The Perils of Private Provision of Public Goods
42 Pages Posted: 2 Mar 2020
Date Written: January 31, 2020
In May 2018, in response to protests, Starbucks changed its policies nationwide to allow anybody to sit in their stores and use the bathroom without making a purchase. Using a large panel of anonymized cellphone location data, we estimate that the policy led to a 7.3% decline in store attendance at Starbucks locations relative to other nearby coffee shops and restaurants. This decline cannot be calculated from Starbucks’ public disclosures, which lack the comparison group of other coffee shops. The decline in visits is around 84% larger for stores located near homeless shelters. The policy also affected the intensive margin of demand: remaining customers spent 4.1% less time in Starbucks relative to nearby coffee shops after the policy enactment. Wealthier customers reduced their visits more, but black and white customers were equally deterred. The policy led to fewer citations for public urination near Starbucks locations, but had no effect on other similar public order crimes. These results show the difficulties of companies attempting to provide public goods, as potential customers are crowded out by non-paying members of the public.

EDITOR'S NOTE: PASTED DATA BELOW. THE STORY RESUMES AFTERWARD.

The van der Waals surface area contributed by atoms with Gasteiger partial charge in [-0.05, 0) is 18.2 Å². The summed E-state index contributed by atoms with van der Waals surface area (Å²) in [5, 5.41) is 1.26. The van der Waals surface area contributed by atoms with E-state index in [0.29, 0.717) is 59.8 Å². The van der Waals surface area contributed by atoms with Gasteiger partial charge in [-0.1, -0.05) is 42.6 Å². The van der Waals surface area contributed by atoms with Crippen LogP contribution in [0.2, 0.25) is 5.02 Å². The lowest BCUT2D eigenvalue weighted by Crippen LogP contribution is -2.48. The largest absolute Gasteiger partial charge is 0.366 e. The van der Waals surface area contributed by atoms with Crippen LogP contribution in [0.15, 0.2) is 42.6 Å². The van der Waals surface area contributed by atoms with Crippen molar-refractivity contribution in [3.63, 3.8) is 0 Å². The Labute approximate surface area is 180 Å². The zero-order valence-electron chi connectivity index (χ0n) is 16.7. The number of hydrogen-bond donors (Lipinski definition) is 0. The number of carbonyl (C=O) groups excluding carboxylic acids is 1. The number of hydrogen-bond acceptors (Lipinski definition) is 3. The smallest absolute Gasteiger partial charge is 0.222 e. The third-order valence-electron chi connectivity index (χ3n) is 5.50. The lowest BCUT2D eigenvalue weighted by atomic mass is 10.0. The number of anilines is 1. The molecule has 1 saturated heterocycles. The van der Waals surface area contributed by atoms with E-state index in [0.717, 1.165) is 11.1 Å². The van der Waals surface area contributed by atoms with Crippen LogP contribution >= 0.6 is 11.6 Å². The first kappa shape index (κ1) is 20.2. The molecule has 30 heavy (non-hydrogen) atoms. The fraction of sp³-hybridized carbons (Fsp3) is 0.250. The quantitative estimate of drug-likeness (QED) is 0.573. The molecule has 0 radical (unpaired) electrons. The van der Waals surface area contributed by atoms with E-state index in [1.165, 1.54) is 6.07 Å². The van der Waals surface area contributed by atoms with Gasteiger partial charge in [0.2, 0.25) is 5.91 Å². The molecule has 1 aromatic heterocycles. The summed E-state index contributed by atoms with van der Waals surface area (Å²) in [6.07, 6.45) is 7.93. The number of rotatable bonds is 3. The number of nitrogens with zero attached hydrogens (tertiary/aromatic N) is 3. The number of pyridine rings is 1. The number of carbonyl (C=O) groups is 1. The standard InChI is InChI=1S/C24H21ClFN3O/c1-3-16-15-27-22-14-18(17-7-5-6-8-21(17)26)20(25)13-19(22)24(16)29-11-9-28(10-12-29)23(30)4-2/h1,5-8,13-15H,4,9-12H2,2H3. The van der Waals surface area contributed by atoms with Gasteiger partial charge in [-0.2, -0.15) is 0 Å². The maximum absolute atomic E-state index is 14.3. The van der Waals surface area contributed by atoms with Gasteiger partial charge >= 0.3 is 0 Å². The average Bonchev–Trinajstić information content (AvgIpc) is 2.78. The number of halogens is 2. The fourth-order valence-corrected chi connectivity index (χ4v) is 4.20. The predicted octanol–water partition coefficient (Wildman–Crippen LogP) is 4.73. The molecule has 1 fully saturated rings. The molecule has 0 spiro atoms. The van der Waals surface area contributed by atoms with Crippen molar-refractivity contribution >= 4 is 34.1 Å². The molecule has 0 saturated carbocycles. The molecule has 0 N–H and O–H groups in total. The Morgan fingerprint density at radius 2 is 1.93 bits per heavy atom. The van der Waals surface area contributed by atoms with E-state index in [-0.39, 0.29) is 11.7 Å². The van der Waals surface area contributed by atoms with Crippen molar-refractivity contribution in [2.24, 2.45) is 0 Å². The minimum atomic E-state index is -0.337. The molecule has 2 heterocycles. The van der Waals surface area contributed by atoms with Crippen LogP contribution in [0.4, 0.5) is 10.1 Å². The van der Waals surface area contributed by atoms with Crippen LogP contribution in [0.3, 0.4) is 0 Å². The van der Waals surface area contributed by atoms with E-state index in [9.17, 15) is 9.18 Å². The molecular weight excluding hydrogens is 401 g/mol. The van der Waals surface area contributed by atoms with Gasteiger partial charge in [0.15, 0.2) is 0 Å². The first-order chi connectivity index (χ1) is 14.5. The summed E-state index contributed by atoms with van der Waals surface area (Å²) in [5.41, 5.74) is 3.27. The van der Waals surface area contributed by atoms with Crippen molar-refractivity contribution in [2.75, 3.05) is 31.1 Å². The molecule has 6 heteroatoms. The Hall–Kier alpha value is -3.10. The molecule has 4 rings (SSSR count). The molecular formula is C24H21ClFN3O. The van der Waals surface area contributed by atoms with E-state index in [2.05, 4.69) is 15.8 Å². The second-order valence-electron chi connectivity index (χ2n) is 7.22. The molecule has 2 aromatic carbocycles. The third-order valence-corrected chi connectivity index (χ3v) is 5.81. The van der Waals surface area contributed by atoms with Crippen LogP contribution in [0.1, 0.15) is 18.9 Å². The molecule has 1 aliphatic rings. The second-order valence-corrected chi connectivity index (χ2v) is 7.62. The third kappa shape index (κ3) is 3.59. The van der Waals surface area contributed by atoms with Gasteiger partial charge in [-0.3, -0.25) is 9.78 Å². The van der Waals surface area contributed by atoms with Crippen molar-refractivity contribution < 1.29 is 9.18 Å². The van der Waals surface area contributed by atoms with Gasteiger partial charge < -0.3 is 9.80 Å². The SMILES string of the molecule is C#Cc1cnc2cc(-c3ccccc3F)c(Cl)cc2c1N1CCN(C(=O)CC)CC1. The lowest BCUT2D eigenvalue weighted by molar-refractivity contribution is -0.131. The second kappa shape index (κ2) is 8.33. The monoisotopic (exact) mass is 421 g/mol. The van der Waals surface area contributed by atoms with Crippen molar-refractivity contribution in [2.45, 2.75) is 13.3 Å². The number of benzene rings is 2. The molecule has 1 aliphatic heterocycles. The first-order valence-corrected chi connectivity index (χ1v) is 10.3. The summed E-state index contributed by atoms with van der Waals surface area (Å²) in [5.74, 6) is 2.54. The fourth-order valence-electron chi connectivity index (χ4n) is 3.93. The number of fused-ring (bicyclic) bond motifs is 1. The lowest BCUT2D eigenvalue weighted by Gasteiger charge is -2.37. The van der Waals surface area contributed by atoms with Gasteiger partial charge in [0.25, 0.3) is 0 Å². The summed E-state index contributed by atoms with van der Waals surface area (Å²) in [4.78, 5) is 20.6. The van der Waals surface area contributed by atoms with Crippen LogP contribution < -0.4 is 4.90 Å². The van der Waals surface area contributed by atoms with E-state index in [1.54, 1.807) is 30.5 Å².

Keywords: Public Good, Socially Responsible Investment, ESG investment, Homeless, Starbucks, Location data
JEL Classification: A11, A13, C55, D02, D22, D61, D62, D63, D64, H23, G30, L21, I15, G34
Suggested Citation: Suggested Citation